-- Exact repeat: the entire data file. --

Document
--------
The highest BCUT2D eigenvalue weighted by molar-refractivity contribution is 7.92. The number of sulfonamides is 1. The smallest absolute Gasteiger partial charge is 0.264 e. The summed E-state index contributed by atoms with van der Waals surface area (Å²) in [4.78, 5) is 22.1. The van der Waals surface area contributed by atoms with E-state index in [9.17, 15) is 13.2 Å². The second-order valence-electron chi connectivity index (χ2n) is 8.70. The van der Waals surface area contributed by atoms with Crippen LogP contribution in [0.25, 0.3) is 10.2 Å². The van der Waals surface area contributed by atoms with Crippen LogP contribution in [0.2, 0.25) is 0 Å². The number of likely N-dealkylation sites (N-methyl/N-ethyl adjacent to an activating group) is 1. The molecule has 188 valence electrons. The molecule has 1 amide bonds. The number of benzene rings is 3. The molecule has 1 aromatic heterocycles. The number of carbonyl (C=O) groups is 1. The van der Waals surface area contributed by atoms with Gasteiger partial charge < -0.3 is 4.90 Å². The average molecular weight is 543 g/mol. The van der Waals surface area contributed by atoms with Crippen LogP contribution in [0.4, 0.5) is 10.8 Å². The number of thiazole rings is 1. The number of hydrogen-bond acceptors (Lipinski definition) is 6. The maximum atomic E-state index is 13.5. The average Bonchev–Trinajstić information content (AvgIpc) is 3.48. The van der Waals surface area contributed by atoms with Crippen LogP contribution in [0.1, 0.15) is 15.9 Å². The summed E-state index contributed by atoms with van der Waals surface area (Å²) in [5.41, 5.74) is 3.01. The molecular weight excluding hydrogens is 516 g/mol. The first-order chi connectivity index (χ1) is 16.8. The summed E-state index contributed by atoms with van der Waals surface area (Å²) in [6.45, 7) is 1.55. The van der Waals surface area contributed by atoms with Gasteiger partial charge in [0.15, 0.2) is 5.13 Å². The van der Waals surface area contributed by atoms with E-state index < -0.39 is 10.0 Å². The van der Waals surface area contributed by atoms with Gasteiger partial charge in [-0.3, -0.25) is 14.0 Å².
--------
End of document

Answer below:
The highest BCUT2D eigenvalue weighted by molar-refractivity contribution is 7.92. The number of sulfonamides is 1. The smallest absolute Gasteiger partial charge is 0.264 e. The summed E-state index contributed by atoms with van der Waals surface area (Å²) in [4.78, 5) is 22.1. The van der Waals surface area contributed by atoms with E-state index in [9.17, 15) is 13.2 Å². The second-order valence-electron chi connectivity index (χ2n) is 8.70. The van der Waals surface area contributed by atoms with Crippen LogP contribution in [0.25, 0.3) is 10.2 Å². The van der Waals surface area contributed by atoms with Crippen LogP contribution in [0.2, 0.25) is 0 Å². The number of likely N-dealkylation sites (N-methyl/N-ethyl adjacent to an activating group) is 1. The molecule has 188 valence electrons. The molecule has 1 amide bonds. The number of benzene rings is 3. The molecule has 1 aromatic heterocycles. The number of carbonyl (C=O) groups is 1. The van der Waals surface area contributed by atoms with Gasteiger partial charge < -0.3 is 4.90 Å². The average molecular weight is 543 g/mol. The van der Waals surface area contributed by atoms with Crippen LogP contribution in [0.4, 0.5) is 10.8 Å². The number of thiazole rings is 1. The number of hydrogen-bond acceptors (Lipinski definition) is 6. The maximum atomic E-state index is 13.5. The average Bonchev–Trinajstić information content (AvgIpc) is 3.48. The van der Waals surface area contributed by atoms with Crippen LogP contribution in [0.1, 0.15) is 15.9 Å². The summed E-state index contributed by atoms with van der Waals surface area (Å²) in [5.41, 5.74) is 3.01. The molecular weight excluding hydrogens is 516 g/mol. The first-order chi connectivity index (χ1) is 16.8. The summed E-state index contributed by atoms with van der Waals surface area (Å²) in [6.45, 7) is 1.55. The van der Waals surface area contributed by atoms with Gasteiger partial charge in [0.15, 0.2) is 5.13 Å². The van der Waals surface area contributed by atoms with E-state index < -0.39 is 10.0 Å². The van der Waals surface area contributed by atoms with Gasteiger partial charge in [-0.3, -0.25) is 14.0 Å².